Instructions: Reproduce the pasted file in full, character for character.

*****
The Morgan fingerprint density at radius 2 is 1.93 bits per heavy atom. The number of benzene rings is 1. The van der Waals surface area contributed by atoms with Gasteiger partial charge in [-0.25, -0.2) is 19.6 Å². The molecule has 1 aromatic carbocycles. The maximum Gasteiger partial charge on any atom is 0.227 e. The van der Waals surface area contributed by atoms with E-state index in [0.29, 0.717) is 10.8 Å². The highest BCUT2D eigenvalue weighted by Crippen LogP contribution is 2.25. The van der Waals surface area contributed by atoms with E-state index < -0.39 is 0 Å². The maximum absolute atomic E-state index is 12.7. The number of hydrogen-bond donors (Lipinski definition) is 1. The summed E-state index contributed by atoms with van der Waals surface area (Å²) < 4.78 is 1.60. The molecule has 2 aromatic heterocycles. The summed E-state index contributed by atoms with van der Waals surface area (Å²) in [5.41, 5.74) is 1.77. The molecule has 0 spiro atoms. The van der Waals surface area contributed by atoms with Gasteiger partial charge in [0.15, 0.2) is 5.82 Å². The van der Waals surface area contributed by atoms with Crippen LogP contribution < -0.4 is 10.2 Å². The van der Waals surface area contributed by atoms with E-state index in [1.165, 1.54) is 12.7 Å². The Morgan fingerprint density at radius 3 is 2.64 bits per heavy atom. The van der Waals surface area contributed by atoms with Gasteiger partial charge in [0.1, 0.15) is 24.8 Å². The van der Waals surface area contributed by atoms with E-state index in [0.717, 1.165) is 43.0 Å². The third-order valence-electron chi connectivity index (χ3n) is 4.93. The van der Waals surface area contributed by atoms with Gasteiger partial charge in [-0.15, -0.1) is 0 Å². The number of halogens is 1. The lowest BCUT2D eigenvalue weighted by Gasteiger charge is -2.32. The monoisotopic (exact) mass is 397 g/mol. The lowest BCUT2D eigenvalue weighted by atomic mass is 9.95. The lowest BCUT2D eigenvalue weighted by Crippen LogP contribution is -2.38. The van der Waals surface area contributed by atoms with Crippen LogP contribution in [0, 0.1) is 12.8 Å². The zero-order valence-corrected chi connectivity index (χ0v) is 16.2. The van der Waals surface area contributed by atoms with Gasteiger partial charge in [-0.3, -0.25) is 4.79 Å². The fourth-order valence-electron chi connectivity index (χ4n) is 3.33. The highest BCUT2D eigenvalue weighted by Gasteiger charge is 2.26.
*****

The Morgan fingerprint density at radius 2 is 1.93 bits per heavy atom. The number of benzene rings is 1. The van der Waals surface area contributed by atoms with Gasteiger partial charge in [-0.25, -0.2) is 19.6 Å². The molecule has 1 aromatic carbocycles. The maximum Gasteiger partial charge on any atom is 0.227 e. The van der Waals surface area contributed by atoms with E-state index in [0.29, 0.717) is 10.8 Å². The highest BCUT2D eigenvalue weighted by Crippen LogP contribution is 2.25. The van der Waals surface area contributed by atoms with E-state index < -0.39 is 0 Å². The maximum absolute atomic E-state index is 12.7. The number of hydrogen-bond donors (Lipinski definition) is 1. The summed E-state index contributed by atoms with van der Waals surface area (Å²) < 4.78 is 1.60. The molecule has 2 aromatic heterocycles. The summed E-state index contributed by atoms with van der Waals surface area (Å²) in [5.41, 5.74) is 1.77. The molecule has 0 spiro atoms. The van der Waals surface area contributed by atoms with Gasteiger partial charge in [0.15, 0.2) is 5.82 Å². The van der Waals surface area contributed by atoms with Crippen LogP contribution < -0.4 is 10.2 Å². The van der Waals surface area contributed by atoms with E-state index in [1.165, 1.54) is 12.7 Å². The Morgan fingerprint density at radius 3 is 2.64 bits per heavy atom. The van der Waals surface area contributed by atoms with Gasteiger partial charge in [0.1, 0.15) is 24.8 Å². The van der Waals surface area contributed by atoms with E-state index in [0.717, 1.165) is 43.0 Å². The third-order valence-electron chi connectivity index (χ3n) is 4.93. The van der Waals surface area contributed by atoms with Gasteiger partial charge in [-0.15, -0.1) is 0 Å². The number of halogens is 1. The lowest BCUT2D eigenvalue weighted by Gasteiger charge is -2.32. The monoisotopic (exact) mass is 397 g/mol. The lowest BCUT2D eigenvalue weighted by atomic mass is 9.95. The lowest BCUT2D eigenvalue weighted by Crippen LogP contribution is -2.38. The van der Waals surface area contributed by atoms with Crippen LogP contribution in [0, 0.1) is 12.8 Å². The zero-order valence-corrected chi connectivity index (χ0v) is 16.2. The van der Waals surface area contributed by atoms with Gasteiger partial charge in [-0.3, -0.25) is 4.79 Å². The fourth-order valence-electron chi connectivity index (χ4n) is 3.33. The highest BCUT2D eigenvalue weighted by Gasteiger charge is 2.26.